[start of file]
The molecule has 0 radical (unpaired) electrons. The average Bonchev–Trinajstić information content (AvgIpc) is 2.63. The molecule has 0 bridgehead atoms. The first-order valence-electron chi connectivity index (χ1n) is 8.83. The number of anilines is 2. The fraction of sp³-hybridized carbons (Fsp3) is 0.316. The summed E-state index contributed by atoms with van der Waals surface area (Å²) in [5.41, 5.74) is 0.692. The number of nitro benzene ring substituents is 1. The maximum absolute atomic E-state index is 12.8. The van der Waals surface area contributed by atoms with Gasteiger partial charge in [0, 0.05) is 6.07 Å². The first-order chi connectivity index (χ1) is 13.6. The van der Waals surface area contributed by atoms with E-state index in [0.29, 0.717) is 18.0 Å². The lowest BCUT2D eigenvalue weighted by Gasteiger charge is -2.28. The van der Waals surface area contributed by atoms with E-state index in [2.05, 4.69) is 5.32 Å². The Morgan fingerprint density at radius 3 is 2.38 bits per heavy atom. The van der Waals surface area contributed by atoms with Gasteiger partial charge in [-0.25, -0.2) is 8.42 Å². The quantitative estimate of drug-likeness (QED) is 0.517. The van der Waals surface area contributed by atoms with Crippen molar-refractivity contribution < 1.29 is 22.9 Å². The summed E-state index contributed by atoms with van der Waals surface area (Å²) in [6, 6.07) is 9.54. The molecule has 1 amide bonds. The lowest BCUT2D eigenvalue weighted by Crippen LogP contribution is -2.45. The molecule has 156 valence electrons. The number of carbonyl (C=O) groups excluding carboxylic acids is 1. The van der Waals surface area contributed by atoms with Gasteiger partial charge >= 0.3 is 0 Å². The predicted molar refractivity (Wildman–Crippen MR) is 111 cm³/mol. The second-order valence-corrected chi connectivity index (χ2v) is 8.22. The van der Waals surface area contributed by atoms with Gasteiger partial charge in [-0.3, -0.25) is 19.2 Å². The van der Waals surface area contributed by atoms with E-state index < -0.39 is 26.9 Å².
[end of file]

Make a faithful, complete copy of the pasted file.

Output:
The molecule has 0 radical (unpaired) electrons. The average Bonchev–Trinajstić information content (AvgIpc) is 2.63. The molecule has 0 bridgehead atoms. The first-order valence-electron chi connectivity index (χ1n) is 8.83. The number of anilines is 2. The fraction of sp³-hybridized carbons (Fsp3) is 0.316. The summed E-state index contributed by atoms with van der Waals surface area (Å²) in [5.41, 5.74) is 0.692. The number of nitro benzene ring substituents is 1. The maximum absolute atomic E-state index is 12.8. The van der Waals surface area contributed by atoms with Gasteiger partial charge in [0, 0.05) is 6.07 Å². The first-order chi connectivity index (χ1) is 13.6. The van der Waals surface area contributed by atoms with E-state index in [0.29, 0.717) is 18.0 Å². The lowest BCUT2D eigenvalue weighted by Gasteiger charge is -2.28. The van der Waals surface area contributed by atoms with E-state index in [2.05, 4.69) is 5.32 Å². The Morgan fingerprint density at radius 3 is 2.38 bits per heavy atom. The van der Waals surface area contributed by atoms with Gasteiger partial charge in [-0.25, -0.2) is 8.42 Å². The quantitative estimate of drug-likeness (QED) is 0.517. The van der Waals surface area contributed by atoms with Crippen molar-refractivity contribution < 1.29 is 22.9 Å². The summed E-state index contributed by atoms with van der Waals surface area (Å²) in [6, 6.07) is 9.54. The molecule has 1 amide bonds. The lowest BCUT2D eigenvalue weighted by Crippen LogP contribution is -2.45. The molecule has 156 valence electrons. The number of carbonyl (C=O) groups excluding carboxylic acids is 1. The van der Waals surface area contributed by atoms with Gasteiger partial charge >= 0.3 is 0 Å². The predicted molar refractivity (Wildman–Crippen MR) is 111 cm³/mol. The second-order valence-corrected chi connectivity index (χ2v) is 8.22. The van der Waals surface area contributed by atoms with Gasteiger partial charge in [-0.3, -0.25) is 19.2 Å². The van der Waals surface area contributed by atoms with E-state index < -0.39 is 26.9 Å².